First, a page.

V4-8: Hannah longed for a child; not only did she have to bear the pain of life-long dreams unfulfilled, she had to endure the constant taunting from Peninnah.

V5-6: The phrase “The Lord had closed her womb” appears twice – it was not because of Hannah’s failings or sin that she was childless; it was the Lord’s decision – He was waiting until the timing was right for the accomplishment of His plans – Our lives are a working out of the Lord’s plans, not ours and not ours to direct.

V9-11: Hannah wept bitterly – this is a deep pain she is experiencing.

V9-11: She makes a vow that if God would give her a child, she would give the child back to God – I think God often waits for this moment in a person’s life to bless them – when they reach the point of giving all their hopes and dreams to Him.

V12-16: Hannah’s crying out to the Lord is so demonstrable that Eli thinks she is drunk – When we cry out to the Lord in anguish, it isn’t always pretty and respectable looking – and that’s OK! Sometimes we will look like a fool for the Lord and our focus ought to be on the Lord, not on how we look before others. Had Hannah not cried out to the Lord with all her heart because she was more concerned about what others would think, would God have responded at that time?

V17: Eli blesses Hannah – he accepts her story and changes his tone from rebuke to blessing (we ought to be willing to change our perspective so easily when we learn the truth)

V18: Hannah “went her way and ate something, and her face was no longer downcast.” Being in the presence of the Lord and receiving a blessing from the priest (or pastor) changes us – relieves our burdens, brings peace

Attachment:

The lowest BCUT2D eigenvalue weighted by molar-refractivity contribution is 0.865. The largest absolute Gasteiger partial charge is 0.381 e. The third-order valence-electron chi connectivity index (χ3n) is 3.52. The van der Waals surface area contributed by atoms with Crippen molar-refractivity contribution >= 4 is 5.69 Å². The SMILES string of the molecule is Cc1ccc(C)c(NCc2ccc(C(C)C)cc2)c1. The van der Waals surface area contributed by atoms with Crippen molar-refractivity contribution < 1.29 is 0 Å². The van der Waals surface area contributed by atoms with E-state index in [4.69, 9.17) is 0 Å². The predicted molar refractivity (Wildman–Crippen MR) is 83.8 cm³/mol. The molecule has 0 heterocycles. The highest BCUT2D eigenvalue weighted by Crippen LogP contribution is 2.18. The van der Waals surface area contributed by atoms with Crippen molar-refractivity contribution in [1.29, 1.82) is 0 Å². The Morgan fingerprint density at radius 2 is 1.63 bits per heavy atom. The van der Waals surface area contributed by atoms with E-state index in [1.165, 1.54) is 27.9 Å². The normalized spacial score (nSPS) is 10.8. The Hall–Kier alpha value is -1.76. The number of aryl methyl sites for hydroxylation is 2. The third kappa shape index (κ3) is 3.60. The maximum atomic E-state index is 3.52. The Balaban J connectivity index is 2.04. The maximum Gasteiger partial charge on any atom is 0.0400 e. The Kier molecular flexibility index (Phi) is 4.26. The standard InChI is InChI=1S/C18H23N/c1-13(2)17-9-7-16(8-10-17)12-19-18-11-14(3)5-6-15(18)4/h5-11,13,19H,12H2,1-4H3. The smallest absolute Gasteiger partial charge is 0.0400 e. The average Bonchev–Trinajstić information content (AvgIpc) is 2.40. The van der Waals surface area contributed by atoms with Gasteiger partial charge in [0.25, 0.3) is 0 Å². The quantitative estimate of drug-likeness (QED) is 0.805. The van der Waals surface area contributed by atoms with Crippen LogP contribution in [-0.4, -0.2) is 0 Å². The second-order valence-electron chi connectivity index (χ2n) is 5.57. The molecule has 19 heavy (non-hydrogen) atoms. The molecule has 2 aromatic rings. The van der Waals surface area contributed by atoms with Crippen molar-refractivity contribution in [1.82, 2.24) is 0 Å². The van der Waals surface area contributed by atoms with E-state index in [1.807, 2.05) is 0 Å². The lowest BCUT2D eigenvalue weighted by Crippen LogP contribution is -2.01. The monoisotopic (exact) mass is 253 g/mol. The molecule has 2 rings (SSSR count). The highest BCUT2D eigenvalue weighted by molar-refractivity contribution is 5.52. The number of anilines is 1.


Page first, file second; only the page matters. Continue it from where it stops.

V19a: “Early the next morning they arose and worshiped before the LORD and then went back to their home at Ramah.” They had a long trip ahead of them, but they first worshipped the Lord. (How often do I have a long trip (or busy day) ahead of me and instead of worshipping the Lord jump right into it?)

V19b: “Elkanah lay with Hannah his wife, and the LORD remembered her.” I love the phrase “The Lord remembered her” – Lord, remember me!

V20: Hannah has a child and names him Samuel, which means “Remembered of the Lord” (I wonder if there’s a feminine version of this name? I’d sure like to have it! :-))

V21-23: Hannah raises the child until he is weaned. I’ve not done the research, but have heard preachers say that she probably raised him until he was at least 5 or 6 years old. There’s evidence in the verses that follow that Samuel wasn’t an infant when he was weaned. The point is Hannah had Samuel for several years at least.

V24-28: Hannah gives Samuel back to the Lord. How difficult this must have been! The desire of her heart, her lifelong dream – giving the dream (her son) back to the Lord – knowing that she would only enjoy him once a year and was seemingly giving him to another person to nurture and grow. She knew she was giving Him to the Lord, not Eli, but how very difficult this must have been – yet I see no evidence of remorse. Wow!

V28: “And he (Samuel) worshiped the Lord there.” Samuel was obviously old enough to have a basic understanding of worshiping the Lord. What must have been going through Samuel’s mind at this time? One would think hurt and pain at his mother abandoning him, but again Scripture gives no evidence of this – Samuel worshiped the Lord. God’s plan for us is sometimes painful, but it brings peace.

Chapter 2, V1-2:

1Then Hannah prayed and said:
“My heart rejoices in the LORD;
in the LORD my horn is lifted high.
My mouth boasts over my enemies,
for I delight in your deliverance.